Sydney native Hinterlandt must have a very active brain. One second he’ playing a steady trumpet line, before suddenly turning 180 degrees and careering off to the pace of rapidly shifting drumlines, then suddenly halting completely and dropping some serious dub rhythms. And that’s just in one minute. However, beneath this limitless shifting it’s evident that nothing is done without reason, as each section blends to the next with a deft precision. This is the work of a highly skilled, inquisitive, and highly erratic mind.
Opener “Migration’ opens steadily with a reflective trumpet motif, before sneaking a snippet of math-rock noodling from almost nowhere. As a single guitar and basic beat take the lead, synths filter in an out as distorted guitar swell ebb and flow. The math leanings return in a big way. With such a disparate collection of instrumentation and note movement, I can’ help but draw comparisons to early Mars Volta material: single tone guitar raging away as brass and synths shuffle and sing together atop an endlessly reconfiguring beat. As the track slows and builds again like a tide, it gently morphs into what could be considered dub territory, with a massive sine bass holding down a easy trumpet swing. Things get more dubby as they reduce, panned echoes pop around the stereo field as the beat disintegrates. Flutes and mallets hum out a quiet moment of reflection, before field recordings of lorikeets an coconut windchimes transport us to a suburban Sydney backyard. Swaggering dub lifts the mood, before industrial guitar and drums blast through the pot smoke, grinding along before the birds return. Phew, that’s track one done. “Motion’, as the title implies, moves with purpose. A lone trumpet leads the melody for the first third, changing time signatures as the head weaves its way. Delayed guitar takes its place as things get funky. Breaking the piece down to its core, the timing bends into almost a 15/8, if such a thing exists. Plucky organs and ticking blips complete this math workout. Funk guitar blasts open “Movement’, which sounds for all intents and purposes like the theme to a 70s cop flick. Western trumpet tones break the momentum momentarily, before the unstoppable bassline that is the backbone of this piece slides back in. Europop startles the funk out of existence, as distorted drums hammer it out off a skittery organ. As the track gets its math jacket back on, blasting its way to the end, woozy synths surface for a last gasp of air, before blastbeats pound them down and close out the release.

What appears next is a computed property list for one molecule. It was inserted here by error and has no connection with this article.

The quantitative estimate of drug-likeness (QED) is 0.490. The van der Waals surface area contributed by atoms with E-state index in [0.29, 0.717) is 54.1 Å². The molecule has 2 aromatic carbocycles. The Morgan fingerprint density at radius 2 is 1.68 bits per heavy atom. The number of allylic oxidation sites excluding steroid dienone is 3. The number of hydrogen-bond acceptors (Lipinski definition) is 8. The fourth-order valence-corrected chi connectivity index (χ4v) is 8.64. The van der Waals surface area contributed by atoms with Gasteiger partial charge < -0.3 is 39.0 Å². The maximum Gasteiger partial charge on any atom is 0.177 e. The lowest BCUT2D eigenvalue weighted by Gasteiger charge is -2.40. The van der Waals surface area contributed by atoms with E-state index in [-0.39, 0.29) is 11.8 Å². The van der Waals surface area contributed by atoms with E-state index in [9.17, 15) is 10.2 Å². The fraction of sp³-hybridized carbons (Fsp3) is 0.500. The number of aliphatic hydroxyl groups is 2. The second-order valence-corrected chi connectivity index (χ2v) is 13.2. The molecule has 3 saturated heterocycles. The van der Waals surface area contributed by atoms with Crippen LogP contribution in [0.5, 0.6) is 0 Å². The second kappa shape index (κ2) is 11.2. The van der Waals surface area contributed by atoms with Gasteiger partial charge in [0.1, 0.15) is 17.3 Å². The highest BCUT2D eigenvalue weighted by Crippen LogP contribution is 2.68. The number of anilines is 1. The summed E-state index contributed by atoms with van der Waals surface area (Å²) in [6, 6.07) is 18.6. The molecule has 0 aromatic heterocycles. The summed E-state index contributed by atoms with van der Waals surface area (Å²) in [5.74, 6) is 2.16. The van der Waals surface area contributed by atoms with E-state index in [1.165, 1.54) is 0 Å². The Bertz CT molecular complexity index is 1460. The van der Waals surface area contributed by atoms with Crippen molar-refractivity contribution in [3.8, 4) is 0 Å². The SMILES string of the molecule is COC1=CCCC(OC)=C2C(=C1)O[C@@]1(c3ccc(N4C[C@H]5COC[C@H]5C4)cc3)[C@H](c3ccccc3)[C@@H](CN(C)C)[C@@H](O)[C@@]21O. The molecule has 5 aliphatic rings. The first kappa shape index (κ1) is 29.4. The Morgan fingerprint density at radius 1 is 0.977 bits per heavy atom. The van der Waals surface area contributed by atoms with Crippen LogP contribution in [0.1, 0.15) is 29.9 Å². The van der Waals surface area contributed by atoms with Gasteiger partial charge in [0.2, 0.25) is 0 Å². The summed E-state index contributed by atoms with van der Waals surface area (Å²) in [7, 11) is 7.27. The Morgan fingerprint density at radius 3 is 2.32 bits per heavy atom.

There’ a lot going on here, and it can be difficult to keep up. But between the endless genre-hopping, there’ an amazingly heady and accomplished mix of well-executed instrumentation, with a keen ear for interesting melodies and spacial refrain. If you can keep pace with this, it makes a highly rewarding listen.